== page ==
Many folks wondered why I chose to do a collection of puzzles and not another metapuzzle.
It was a financial decision. Due to poor marketing, TFE sales were terrible for the first eight months. Then Neil Shapiro wrote a stellar review of the game in MacUser (followed by many others). And that's when sales skyrocketed.
But those eight months were lean times.
Miles Computing suggested that I do a Puzzle Gallery, a reusable puzzle engine, that could create a series of games using the same ten puzzle types from TFE, but with the data-driven capacity to add new art and puzzle variety.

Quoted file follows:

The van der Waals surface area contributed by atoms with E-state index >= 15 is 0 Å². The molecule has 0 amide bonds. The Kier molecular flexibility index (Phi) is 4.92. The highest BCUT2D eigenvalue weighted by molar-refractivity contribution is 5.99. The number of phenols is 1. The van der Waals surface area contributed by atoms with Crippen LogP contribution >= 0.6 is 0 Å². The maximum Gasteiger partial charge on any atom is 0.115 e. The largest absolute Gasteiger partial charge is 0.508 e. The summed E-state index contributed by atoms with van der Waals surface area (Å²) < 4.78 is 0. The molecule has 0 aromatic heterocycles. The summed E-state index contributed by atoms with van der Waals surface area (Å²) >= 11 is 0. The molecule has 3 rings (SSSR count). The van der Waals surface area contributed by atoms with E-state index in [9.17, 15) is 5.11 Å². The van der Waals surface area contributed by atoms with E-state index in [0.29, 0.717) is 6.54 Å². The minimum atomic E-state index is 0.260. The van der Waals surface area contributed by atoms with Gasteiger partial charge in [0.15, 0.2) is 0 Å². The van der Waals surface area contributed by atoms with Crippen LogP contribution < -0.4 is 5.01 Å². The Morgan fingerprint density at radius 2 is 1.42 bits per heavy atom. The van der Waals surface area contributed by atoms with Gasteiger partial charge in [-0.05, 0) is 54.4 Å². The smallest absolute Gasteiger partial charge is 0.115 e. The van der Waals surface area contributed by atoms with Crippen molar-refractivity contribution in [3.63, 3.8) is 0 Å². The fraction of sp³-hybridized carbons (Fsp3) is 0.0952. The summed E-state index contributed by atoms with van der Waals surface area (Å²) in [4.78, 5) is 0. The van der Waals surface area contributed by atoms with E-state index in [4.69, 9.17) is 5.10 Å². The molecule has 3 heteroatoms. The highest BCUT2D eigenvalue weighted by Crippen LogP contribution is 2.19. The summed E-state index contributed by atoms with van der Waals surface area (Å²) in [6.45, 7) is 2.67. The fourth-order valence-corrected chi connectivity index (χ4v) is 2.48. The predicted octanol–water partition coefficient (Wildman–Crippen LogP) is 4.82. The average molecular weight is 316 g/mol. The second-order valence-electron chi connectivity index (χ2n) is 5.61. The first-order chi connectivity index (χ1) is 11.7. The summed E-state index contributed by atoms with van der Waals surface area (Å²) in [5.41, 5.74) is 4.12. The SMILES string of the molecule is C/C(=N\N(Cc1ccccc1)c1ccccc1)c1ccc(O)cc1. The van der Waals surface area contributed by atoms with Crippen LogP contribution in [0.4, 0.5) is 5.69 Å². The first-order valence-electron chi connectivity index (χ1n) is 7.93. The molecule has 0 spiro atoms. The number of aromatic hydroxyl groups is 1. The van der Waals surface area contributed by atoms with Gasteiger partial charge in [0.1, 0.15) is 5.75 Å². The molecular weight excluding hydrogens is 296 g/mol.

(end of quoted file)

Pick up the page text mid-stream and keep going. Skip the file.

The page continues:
I needed the cash, plain and simple, and so I took the contract.
That being said, I did enjoy making the game, and to this day, I still chuckle at the goofiness of it all.
It should be noted that in order to avoid the storage space limitations of 256-color bitmaps, I developed a graphics language to draw the images dynamically.